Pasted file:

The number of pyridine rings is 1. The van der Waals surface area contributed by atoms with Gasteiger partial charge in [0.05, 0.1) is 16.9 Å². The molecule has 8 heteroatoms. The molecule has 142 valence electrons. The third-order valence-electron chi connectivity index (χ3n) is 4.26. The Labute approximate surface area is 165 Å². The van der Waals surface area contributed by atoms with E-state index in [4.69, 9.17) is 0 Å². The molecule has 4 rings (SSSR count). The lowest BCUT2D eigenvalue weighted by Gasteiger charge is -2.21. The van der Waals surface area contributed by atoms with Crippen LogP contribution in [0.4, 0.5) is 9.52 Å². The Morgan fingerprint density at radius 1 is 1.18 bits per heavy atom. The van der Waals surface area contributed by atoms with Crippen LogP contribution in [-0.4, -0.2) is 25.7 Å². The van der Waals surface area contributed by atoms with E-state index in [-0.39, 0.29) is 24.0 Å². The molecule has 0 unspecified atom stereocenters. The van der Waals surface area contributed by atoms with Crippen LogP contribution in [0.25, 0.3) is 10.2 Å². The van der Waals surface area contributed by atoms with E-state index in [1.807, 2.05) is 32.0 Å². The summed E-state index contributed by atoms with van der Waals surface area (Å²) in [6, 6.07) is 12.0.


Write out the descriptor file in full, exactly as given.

The number of pyridine rings is 1. The van der Waals surface area contributed by atoms with Gasteiger partial charge in [0.05, 0.1) is 16.9 Å². The molecule has 8 heteroatoms. The molecule has 142 valence electrons. The third-order valence-electron chi connectivity index (χ3n) is 4.26. The Labute approximate surface area is 165 Å². The van der Waals surface area contributed by atoms with E-state index in [4.69, 9.17) is 0 Å². The molecule has 4 rings (SSSR count). The lowest BCUT2D eigenvalue weighted by Gasteiger charge is -2.21. The van der Waals surface area contributed by atoms with Crippen LogP contribution in [0.4, 0.5) is 9.52 Å². The Morgan fingerprint density at radius 1 is 1.18 bits per heavy atom. The van der Waals surface area contributed by atoms with Crippen LogP contribution in [-0.4, -0.2) is 25.7 Å². The van der Waals surface area contributed by atoms with E-state index in [-0.39, 0.29) is 24.0 Å². The molecule has 0 unspecified atom stereocenters. The van der Waals surface area contributed by atoms with Crippen LogP contribution in [0.25, 0.3) is 10.2 Å². The van der Waals surface area contributed by atoms with E-state index in [1.807, 2.05) is 32.0 Å². The summed E-state index contributed by atoms with van der Waals surface area (Å²) in [6, 6.07) is 12.0.